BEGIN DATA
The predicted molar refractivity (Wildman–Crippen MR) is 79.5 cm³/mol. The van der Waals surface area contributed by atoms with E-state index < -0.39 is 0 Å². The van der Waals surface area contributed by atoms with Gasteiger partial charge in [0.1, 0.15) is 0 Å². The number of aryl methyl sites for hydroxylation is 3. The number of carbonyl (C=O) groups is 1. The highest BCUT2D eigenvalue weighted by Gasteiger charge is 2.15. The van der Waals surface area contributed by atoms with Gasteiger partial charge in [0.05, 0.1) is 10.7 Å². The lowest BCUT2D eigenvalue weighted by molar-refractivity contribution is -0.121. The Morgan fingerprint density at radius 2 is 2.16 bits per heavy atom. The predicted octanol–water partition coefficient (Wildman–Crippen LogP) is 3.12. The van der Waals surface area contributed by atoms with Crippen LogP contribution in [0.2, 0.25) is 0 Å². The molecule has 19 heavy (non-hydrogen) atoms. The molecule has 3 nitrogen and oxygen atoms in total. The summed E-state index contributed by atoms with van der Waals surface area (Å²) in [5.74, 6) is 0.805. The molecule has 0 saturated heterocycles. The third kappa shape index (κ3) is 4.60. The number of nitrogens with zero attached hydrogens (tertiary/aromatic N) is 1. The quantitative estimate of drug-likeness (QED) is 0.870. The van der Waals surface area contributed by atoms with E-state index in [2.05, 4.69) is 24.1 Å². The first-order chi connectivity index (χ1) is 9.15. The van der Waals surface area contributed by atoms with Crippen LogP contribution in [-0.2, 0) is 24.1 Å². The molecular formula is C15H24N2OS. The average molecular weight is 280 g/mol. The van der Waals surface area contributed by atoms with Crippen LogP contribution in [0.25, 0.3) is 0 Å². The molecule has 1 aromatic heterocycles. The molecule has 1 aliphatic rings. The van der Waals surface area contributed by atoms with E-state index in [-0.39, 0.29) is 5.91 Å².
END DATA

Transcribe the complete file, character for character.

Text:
The predicted molar refractivity (Wildman–Crippen MR) is 79.5 cm³/mol. The van der Waals surface area contributed by atoms with E-state index < -0.39 is 0 Å². The van der Waals surface area contributed by atoms with Gasteiger partial charge in [0.1, 0.15) is 0 Å². The number of aryl methyl sites for hydroxylation is 3. The number of carbonyl (C=O) groups is 1. The highest BCUT2D eigenvalue weighted by Gasteiger charge is 2.15. The van der Waals surface area contributed by atoms with Gasteiger partial charge in [0.05, 0.1) is 10.7 Å². The lowest BCUT2D eigenvalue weighted by molar-refractivity contribution is -0.121. The Morgan fingerprint density at radius 2 is 2.16 bits per heavy atom. The predicted octanol–water partition coefficient (Wildman–Crippen LogP) is 3.12. The van der Waals surface area contributed by atoms with Crippen LogP contribution in [0.2, 0.25) is 0 Å². The molecule has 19 heavy (non-hydrogen) atoms. The molecule has 3 nitrogen and oxygen atoms in total. The summed E-state index contributed by atoms with van der Waals surface area (Å²) in [5.74, 6) is 0.805. The molecule has 0 saturated heterocycles. The third kappa shape index (κ3) is 4.60. The number of nitrogens with zero attached hydrogens (tertiary/aromatic N) is 1. The quantitative estimate of drug-likeness (QED) is 0.870. The van der Waals surface area contributed by atoms with E-state index in [2.05, 4.69) is 24.1 Å². The first-order chi connectivity index (χ1) is 9.15. The van der Waals surface area contributed by atoms with Crippen LogP contribution in [-0.2, 0) is 24.1 Å². The molecular formula is C15H24N2OS. The average molecular weight is 280 g/mol. The van der Waals surface area contributed by atoms with Crippen LogP contribution in [0.25, 0.3) is 0 Å². The molecule has 1 aromatic heterocycles. The molecule has 1 aliphatic rings. The van der Waals surface area contributed by atoms with E-state index in [-0.39, 0.29) is 5.91 Å².